Monday, July 15, 2019

The Value of Wordiness

I knew there would be a little backlash after my last post. In "Writing, Construction and Legos," I talked about making description scenes important, and throwing out useless discussions of things that fill in the scene but otherwise don't carry much value. This is good advice, but the devil is in the details. As I discovered, a few people want to explore the details. Well, let's do that.

Some people told me that when they read anything, it always helps to have physical description to ground them, regardless of whether or not that image is valuable. No argument that details offer a stabilizing factor. However, the writer should consider how to use those descriptions to provide the most impact.

In the previous post, I used an example of a minivan. I demonstrated how the description of the minivan's color, shine, lines, etc., could be written very well, but the most memorable part would be the family stickers on the rear window with the father sticker scraped off with a butterknife. The latter provides more information than just looks; it helps establish story elements. However, if the writer finds it necessary to incorporate the minivan's appearance, then it can still contribute more than an image.

One route is contrast. A number of important character elements and plot pieces can be shown through contrast, as the difference becomes the focus. Look at our minivan: clean wax job, that candy-apple red paint job lighting up the road, every part reflecting the afternoon sun and showcasing the vehicle's razor-sharp lines and elegant curves of the aerodynamic body. Nice physical description because it suggests the owner's pride in the vehicle, although this may still not be important to the story. However, when we show how the father sticker is scraped off in such a crude manner;  the implication of a butterknife being used suggests a rash, angry action. Now we have the contrast - the passionately maintained minivan with the ugliness of the destroyed sticker. Something's clearly wrong, and the reader wants to know what. This is how pages turn.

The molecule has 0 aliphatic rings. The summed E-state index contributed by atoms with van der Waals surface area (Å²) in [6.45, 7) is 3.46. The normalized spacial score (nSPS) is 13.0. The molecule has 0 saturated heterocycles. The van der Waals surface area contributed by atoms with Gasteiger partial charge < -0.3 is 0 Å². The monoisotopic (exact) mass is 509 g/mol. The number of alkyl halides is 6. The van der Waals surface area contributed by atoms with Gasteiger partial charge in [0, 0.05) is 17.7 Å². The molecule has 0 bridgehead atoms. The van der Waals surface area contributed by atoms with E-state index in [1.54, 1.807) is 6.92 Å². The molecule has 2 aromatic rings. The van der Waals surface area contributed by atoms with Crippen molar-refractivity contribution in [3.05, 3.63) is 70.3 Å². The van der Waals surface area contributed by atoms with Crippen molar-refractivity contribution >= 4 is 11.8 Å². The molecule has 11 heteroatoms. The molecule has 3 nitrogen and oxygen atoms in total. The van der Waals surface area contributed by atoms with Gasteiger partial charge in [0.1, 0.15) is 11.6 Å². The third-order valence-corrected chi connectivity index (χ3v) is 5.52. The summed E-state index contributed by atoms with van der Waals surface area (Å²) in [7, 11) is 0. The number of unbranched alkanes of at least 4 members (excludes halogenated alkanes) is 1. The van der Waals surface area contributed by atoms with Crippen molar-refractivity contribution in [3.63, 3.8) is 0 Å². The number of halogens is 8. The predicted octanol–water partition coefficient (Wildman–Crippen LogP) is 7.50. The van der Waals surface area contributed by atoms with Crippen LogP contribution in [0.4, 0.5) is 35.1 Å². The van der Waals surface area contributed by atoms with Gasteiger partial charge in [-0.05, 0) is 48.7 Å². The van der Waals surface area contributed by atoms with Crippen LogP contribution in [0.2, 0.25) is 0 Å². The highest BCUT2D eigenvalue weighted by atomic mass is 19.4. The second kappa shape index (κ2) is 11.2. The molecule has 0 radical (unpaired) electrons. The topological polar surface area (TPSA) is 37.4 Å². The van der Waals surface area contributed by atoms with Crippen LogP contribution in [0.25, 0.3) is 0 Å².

Another route is characterization. Again with our minivan, the actual appearance may not make a difference. However, is the owner detail-oriented? Obsessive about appearances or upkeep? Overcompensating due to being forced to drive a minivan rather than a powerful, gas-guzzling 970 GTO? We can show a lot about our character through the presentation of their items, and in turn emphasize the visual details that showcase the character. With the overcompensating owner, draw the reader to details like mag wheels or the hand-drawn racing stripes on the sides; maybe how the paint job was customized to match what that GTO should've been. Now our descriptions show the minivan but they also explain the character.

Mood is, of course, a pretty easy one to work with. If the reader is supposed to draw a sense of freedom from the scene, then the minivan is bright, clean, and ready to go anywhere. It's aerodynamic and won't meet any resistance as it heads toward a wide-open future, with the father figure behind it just like the scratched-off sticker. Something darker or more foreboding draws attention to the tinted windows, hiding the passengers from the world, the shiny body casting a glare to make people turn away, to look at anything but the vehicle. The owner drives away as if trying to escape its past, but like the scraped-off sticker on the back window, it's never totally gone and follows them everywhere.

Whatever you choose to write about, get as much use from it as possible. Simple things such as supporting characters, descriptions, and secondary locations can contribute far more than their value if we put them to as much use as possible. The easiest route to do that is to try to include the item with a focus on contrast, characterization, and mood.

2 comments:

  1. In some of my fictional writing, I have intentionally left out detail because I want the readers to feel the story could be about them or someone they know.

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    1. I love that idea. In my book, I left out the name of the city it took place in. I wanted readers not to connect with Chicago or New York or some place on a map, but with an emotional landscape that they knew in their minds.

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